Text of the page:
• CCSS-Math: HSN.Q.A.1, HSN.Q.A.2, HSN.Q.A.3, MP.1
  • CSTA: 2-AP-13, 2-AP-17, 3A-AP-17, 3A-AP-19, 3B-AP-11, 3B-AP-12
  • CS CA: 6-8.AP.13, 6-8.AP.17, 9-12.AP.12, 9-12.AP.14, 9-12.AP.16
  • ISTE: 1.c, 1.d, 4.d, 5.c, 5.d

U.K. Standards

Key stage 3
Pupils should be taught to:
  • design, use and evaluate computational abstractions that model the state and behaviour of real-world problems and physical systems
  • understand several key algorithms that reflect computational thinking [for example, ones for sorting and searching]; use logical reasoning to compare the utility of alternative algorithms for the same problem
  • undertake creative projects that involve selecting, using, and combining multiple applications, preferably across a range of devices, to achieve challenging goals, including collecting and analysing data and meeting the needs of known users
  • create, reuse, revise and repurpose digital artefacts for a given audience, with attention to trustworthiness, design and usability
  • understand a range of ways to use technology safely, respectfully, responsibly and securely, including protecting their online identity and privacy; recognise inappropriate content, contact and conduct, and know how to report concerns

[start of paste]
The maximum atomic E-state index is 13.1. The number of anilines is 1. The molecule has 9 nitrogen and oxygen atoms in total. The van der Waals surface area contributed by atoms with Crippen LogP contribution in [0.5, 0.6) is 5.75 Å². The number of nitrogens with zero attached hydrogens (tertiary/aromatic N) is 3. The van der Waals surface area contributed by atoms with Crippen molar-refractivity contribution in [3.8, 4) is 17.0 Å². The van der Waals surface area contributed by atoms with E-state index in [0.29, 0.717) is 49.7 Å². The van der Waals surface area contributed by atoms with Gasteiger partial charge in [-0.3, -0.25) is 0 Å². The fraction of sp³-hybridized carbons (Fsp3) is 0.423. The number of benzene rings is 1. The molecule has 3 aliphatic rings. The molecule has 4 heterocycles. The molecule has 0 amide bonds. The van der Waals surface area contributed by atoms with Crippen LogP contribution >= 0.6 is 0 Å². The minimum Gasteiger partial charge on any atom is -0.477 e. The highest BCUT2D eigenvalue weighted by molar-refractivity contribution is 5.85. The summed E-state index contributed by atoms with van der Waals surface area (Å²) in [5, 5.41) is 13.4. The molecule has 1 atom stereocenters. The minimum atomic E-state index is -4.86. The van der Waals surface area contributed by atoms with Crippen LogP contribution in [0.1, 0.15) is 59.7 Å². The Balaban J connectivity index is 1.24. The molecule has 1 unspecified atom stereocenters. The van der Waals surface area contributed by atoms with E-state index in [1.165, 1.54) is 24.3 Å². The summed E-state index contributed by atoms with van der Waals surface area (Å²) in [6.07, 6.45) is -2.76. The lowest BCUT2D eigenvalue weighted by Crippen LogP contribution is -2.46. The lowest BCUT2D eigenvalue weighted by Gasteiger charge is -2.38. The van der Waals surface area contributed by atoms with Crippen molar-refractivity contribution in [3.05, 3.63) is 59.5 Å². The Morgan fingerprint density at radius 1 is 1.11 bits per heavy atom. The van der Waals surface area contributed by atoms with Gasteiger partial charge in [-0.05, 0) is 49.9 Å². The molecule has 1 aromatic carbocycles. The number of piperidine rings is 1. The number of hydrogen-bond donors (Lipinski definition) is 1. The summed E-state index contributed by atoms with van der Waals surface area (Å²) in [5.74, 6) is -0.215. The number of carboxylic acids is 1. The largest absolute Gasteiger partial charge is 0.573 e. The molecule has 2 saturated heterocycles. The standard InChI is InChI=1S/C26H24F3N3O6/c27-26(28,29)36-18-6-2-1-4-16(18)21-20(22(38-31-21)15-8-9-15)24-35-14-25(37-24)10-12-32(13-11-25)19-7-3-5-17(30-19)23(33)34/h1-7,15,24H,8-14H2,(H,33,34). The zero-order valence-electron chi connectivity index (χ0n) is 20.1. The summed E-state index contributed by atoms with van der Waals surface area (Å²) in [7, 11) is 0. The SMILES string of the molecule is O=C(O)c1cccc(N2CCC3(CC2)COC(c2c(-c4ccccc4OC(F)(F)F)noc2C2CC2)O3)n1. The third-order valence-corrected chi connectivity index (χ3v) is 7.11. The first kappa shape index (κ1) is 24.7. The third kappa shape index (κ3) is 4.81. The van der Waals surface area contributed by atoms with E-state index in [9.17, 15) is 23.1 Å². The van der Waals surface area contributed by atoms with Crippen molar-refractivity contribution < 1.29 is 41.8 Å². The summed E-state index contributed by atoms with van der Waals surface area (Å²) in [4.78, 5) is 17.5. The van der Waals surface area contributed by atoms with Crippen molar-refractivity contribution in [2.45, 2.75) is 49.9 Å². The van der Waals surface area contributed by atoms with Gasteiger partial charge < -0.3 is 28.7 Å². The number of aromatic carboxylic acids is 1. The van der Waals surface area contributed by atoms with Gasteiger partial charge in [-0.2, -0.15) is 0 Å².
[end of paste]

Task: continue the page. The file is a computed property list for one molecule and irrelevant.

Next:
• Key stage 4
    All pupils must have the opportunity to study aspects of information technology and computer science at sufficient depth to allow them to progress to higher levels of study or to a professional career. Pupils should be taught to:
  • develop their capability, creativity and knowledge in computer science, digital media and information technology
  • develop and apply their analytic, problem-solving, design, and computational thinking skills
  • understand how changes in technology affect safety, including new ways to protect their online privacy and identity, and how to report a range of concerns
  • Class Presentations

    These student-facing slide presentations help educators seamlessly run Tynker lessons in a virtual or physical classroom setting. Each lesson has its own set of slides that introduce the big ideas, suggest unplugged activities, and include a section for each activity module. While running lesson slides, you can switch back and forth between the activity, the slides, answer keys and other lesson materials.
    A sample slide presentation is available for your review. Please log in to view all the class presentations available with your plan..
    Lesson 1
    The Basics
    31 Slides
    Lesson 2
    Loops and Patterns
    36 Slides
    Lesson 3
    Conditional Logic
    39 Slides
    Lesson 4
    Conditional Loops
    26 Slides
    Lesson 5
    Variables
    28 Slides
    Lesson 6
    Expressions
    33 Slides
    Lesson 7
    Using the Canvas
    35 Slides
    Lesson 8
    User Interaction
    24 Slides
    Lesson 9
    Game Design
    30 Slides
    Lesson 10
    Snake
    29 Slides
    Lesson 11
    Breakout
    19 Slides
    Lesson 12
    Pong
    19 Slides
    Lesson 13
    Final Game
    15 Slides